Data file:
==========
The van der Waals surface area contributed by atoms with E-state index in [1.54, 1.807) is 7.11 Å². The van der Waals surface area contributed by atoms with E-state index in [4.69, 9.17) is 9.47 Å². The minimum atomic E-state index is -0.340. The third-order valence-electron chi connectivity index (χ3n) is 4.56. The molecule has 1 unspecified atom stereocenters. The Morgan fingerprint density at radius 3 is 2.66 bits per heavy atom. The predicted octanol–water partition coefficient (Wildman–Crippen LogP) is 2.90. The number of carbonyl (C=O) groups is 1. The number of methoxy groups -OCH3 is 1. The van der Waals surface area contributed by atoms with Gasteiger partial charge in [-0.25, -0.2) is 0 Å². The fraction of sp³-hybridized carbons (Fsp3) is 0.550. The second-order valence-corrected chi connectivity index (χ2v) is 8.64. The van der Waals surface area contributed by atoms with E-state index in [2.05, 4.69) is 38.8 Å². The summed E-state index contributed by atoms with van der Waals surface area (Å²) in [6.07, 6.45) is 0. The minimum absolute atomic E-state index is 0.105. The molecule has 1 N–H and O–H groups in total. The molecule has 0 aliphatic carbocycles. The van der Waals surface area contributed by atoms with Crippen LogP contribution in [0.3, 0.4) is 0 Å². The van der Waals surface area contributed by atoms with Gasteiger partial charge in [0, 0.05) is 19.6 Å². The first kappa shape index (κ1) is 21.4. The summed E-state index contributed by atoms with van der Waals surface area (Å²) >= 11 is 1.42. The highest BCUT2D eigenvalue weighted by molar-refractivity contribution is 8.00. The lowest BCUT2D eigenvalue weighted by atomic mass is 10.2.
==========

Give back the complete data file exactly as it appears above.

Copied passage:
The van der Waals surface area contributed by atoms with E-state index in [1.54, 1.807) is 7.11 Å². The van der Waals surface area contributed by atoms with E-state index in [4.69, 9.17) is 9.47 Å². The minimum atomic E-state index is -0.340. The third-order valence-electron chi connectivity index (χ3n) is 4.56. The molecule has 1 unspecified atom stereocenters. The Morgan fingerprint density at radius 3 is 2.66 bits per heavy atom. The predicted octanol–water partition coefficient (Wildman–Crippen LogP) is 2.90. The number of carbonyl (C=O) groups is 1. The number of methoxy groups -OCH3 is 1. The van der Waals surface area contributed by atoms with Gasteiger partial charge in [-0.25, -0.2) is 0 Å². The fraction of sp³-hybridized carbons (Fsp3) is 0.550. The second-order valence-corrected chi connectivity index (χ2v) is 8.64. The van der Waals surface area contributed by atoms with E-state index in [2.05, 4.69) is 38.8 Å². The summed E-state index contributed by atoms with van der Waals surface area (Å²) in [6.07, 6.45) is 0. The minimum absolute atomic E-state index is 0.105. The molecule has 1 N–H and O–H groups in total. The molecule has 0 aliphatic carbocycles. The van der Waals surface area contributed by atoms with Crippen LogP contribution in [0.3, 0.4) is 0 Å². The van der Waals surface area contributed by atoms with Gasteiger partial charge in [0, 0.05) is 19.6 Å². The first kappa shape index (κ1) is 21.4. The summed E-state index contributed by atoms with van der Waals surface area (Å²) >= 11 is 1.42. The highest BCUT2D eigenvalue weighted by molar-refractivity contribution is 8.00. The lowest BCUT2D eigenvalue weighted by atomic mass is 10.2.